It’s been a long time coming but N is starting to get fussier about his clothes. I was expecting it earlier given what other parents say about their children choosing their clothes when much younger. But until now N’s been happy enough agreeing to clothes I’ve bought. The only issue we’ve had before is him deciding he won’t wear hoodies (because the hood is annoying when it’s down), and isn’t keen on zip up jumpers – although this is mostly to do with them having hoods.
It seems his independence is really starting to come out now. Age 7, and he’s a lot more outspoken about his views, wants and needs. And can obviously articulate them better as well as trying to negotiate. It starts with clothes.
There are a lot of issues at the moment with him making decisions. The main one being that he agrees one moment. Then when I set out the clothes to wear, he’ll refuse and say he never liked them. Argh. Not so bad when they’re cheap supermarket clothes to be worn on the farm. But when you buy funky cool kids t shirts that you won’t see other children all wearing…
It started with St Berts t shirts. I’ve admired their hoodies and jackets for a while on Collette’s children from We’re going on an Adventure, but I knew a hoody wouldn’t work. But I’d spotted the retro style surf and sun t shirts. Yes, they’d be perfect for summer, pretty unusual, nice and bright, and they’d be perfect for holiday time camping and on the beach. When the t shirts arrived, I showed them to N, he nodded and said yes they’re fine. But when it came to wearing them he tried them on then refused saying he didn’t want them in the first place. Of course this was after the tags had been removed and the packaging thrown out. I was fuming. He will have to wear them camping though because I will pack his clothes and he’ll not have enough options to pick and choose. I think once he’s wearing them, and has had some nice comments from people, he’ll be fine wearing them
But it’s not just clothes he’s getting fussy about. I wouldn’t mind so much, because it’s good he has an opinion. But he needs to give a reason, and understand the benefits and rationale about why items are chosen, before he gets stroppy about them.
The latest was about tennis rackets. He needed the next size up with a larger grip. But of course he refused to come to Oxford with me when I was there, so I had to guess the next size that would be suitable for him. Arrived home and he tells me it’s too big and heavy. Ok, so we’ll nip into town to the sports shop there because he was inbetween two sizes.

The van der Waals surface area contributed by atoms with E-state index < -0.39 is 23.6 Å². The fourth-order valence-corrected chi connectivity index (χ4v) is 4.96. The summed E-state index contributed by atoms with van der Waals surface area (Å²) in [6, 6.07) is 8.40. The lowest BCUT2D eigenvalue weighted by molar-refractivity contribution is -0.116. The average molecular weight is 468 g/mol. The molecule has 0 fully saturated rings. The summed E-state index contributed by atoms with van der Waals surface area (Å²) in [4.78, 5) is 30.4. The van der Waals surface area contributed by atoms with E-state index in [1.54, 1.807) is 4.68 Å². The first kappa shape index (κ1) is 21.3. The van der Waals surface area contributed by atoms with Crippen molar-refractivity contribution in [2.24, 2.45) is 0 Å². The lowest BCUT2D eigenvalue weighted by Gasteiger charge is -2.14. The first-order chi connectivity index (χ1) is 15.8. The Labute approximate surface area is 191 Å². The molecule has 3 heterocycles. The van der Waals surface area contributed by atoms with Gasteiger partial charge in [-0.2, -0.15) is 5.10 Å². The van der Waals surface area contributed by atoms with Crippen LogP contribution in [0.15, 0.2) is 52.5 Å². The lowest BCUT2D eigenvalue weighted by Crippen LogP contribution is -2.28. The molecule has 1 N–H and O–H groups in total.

We found some junior rackets, but cue N moaning about being in the wrong shop, how there wasn’t choice, they didn’t have racket covers (Wilson, it seems have all of a sudden stopped producing them even for really pricy rackets which seems really strange). Not forgetting him wrongly suggesting the rackets weren’t bigger than his old one. I had to point out everything, all the reasoning and why he should go for the bigger grip. Eventually we agreed on one, and had to face the lady at the till who’d obviously found our conversation amusing.
Then there was the moan about him having to carry it to the car. All ending in him deciding that once he’d played with them both, the first bigger one was just right. Arghhh. At least we can have the other one as a spare if friends come round, but I wasn’t impressed.
It’s made a surprising difference to his tennis game. So maybe it was worth the pain and stress of getting a new one.
I’m sure it’s all N exerting his independence now. He likes to pick and choose. For example, he’s all about keeping me out of his bedroom or bathroom when he’s getting dressed. But then he’s totally lazy about drying himself after a shower. I do his hair and top half, he sorts the rest of him out. I can’t wait until he can get round to doing it himself.
Hopefully if he wants to make more decisions about shopping, he’ll come along in future.
Coping with change to independence:
- Giving him options. Hopefully the options I’ll be happy to do
- Asking several times before buying something and putting the item in context. So ‘where would you wear this?’ to get him to think more before just saying yes, then changing his mind.
- Drag him round shopping so there’s no come back afterwards.
- If he changes his mind later, after tags are removed etc, ask if he’d like to cover the cost. A bit harsh, but might make N think about what he’s answering.
How old were your children when they started being picky about clothes and other things?